Even when conventional markets are in a recession, there are still those of us who will invest in rare art, antiquities, wine and even racehorses. Recently personalized number plates have been included in this category. But can number plates be a solid investment that you can rely on to keep your money safe?
It is only in the recent past that custom number plates carried an air of controversy with them. Anyone with a personalized number plate was considered a rich or famous person looking to serve their own vanity by putting their own name or initials on something else. But in a very short time, their appeal has grown to include even the average person. If you don’t believe that more and more people are finding personalized number plates interesting consider this; the DVLA makes the Treasury more than £100 million dollars a year selling personalized number plates.
In a survey conducted by a leading number plates seller, 12% of people who bought number plates, did so with an intention to sell them in the future, in other words as an investment. The same survey found that only about 5% bought the plates to personalize their car. About a third of those who bought a plate to personalize their car did so because they thought the plate looked good and fifth to express their individuality.
Age is A Factor
If you are thinking of buying number plates as an investment, you should know that the age of the plate is a very important factor. A plate that was released in 1903, when Britain began registering cars, will be more valuable than a plate released in 2012. The reason is simple; older plates are often in a format long abandoned by the DVLA, making them very rare and when something is rare, it is valuable.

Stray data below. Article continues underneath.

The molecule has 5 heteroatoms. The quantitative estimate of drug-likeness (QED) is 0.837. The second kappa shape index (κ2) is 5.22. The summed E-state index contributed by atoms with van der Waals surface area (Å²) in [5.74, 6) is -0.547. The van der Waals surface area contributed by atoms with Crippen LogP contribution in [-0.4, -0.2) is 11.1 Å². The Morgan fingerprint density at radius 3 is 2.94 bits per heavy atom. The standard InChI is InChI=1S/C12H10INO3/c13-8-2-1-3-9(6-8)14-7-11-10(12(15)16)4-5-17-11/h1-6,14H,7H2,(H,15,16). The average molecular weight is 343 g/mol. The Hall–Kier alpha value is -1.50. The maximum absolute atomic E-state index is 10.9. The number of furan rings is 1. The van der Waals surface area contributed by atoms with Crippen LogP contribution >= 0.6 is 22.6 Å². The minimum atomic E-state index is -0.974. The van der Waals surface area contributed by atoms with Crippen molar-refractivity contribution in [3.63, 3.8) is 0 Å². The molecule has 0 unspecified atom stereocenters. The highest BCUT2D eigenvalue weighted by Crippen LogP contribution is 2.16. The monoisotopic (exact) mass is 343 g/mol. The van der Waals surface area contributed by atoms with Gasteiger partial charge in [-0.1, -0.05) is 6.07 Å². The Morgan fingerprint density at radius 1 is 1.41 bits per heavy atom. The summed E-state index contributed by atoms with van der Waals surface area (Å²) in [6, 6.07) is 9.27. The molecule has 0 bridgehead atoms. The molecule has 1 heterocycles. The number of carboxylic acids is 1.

For example, the M 1 plate was owned by Maurice, son of Alan Third Lord Egerton of Tatton. When Maurice died in 1958, he bequeathed most of his possessions including the plate to a National trust. Thus same plate was sold by the National Trust for £331,500 in July 2006 to a wealthy local businessman.
The S 1 plate is another prime example. It was issued to Sir John MacDonald, former Lord of Justice Clerk in Scotland in 1903. He was a motoring pioneer and one of the founders of the Automobile Club of Great Britain and Ireland. In 2008, this plate was sold for £397,500.
Plates with Popular Initials
The only other types of personalized plates that can be very lucrative as those suffixes, prefix and millennium plates whose combination of numbers and letters spell interesting words. For example, the plate D1 ANA became very popular among Princess Diana’s fans. Most people search for plates that spell their names although it is not uncommon to find even more interesting words that may describe someone’s profession or business. For example, plate CEO 1 is highly sought after plate for obvious reasons.
You should, however, keep in mind that while number plate investments may seem easy, especially because of the lack of any additional expenses, like any other investment the prices can go down as well as up.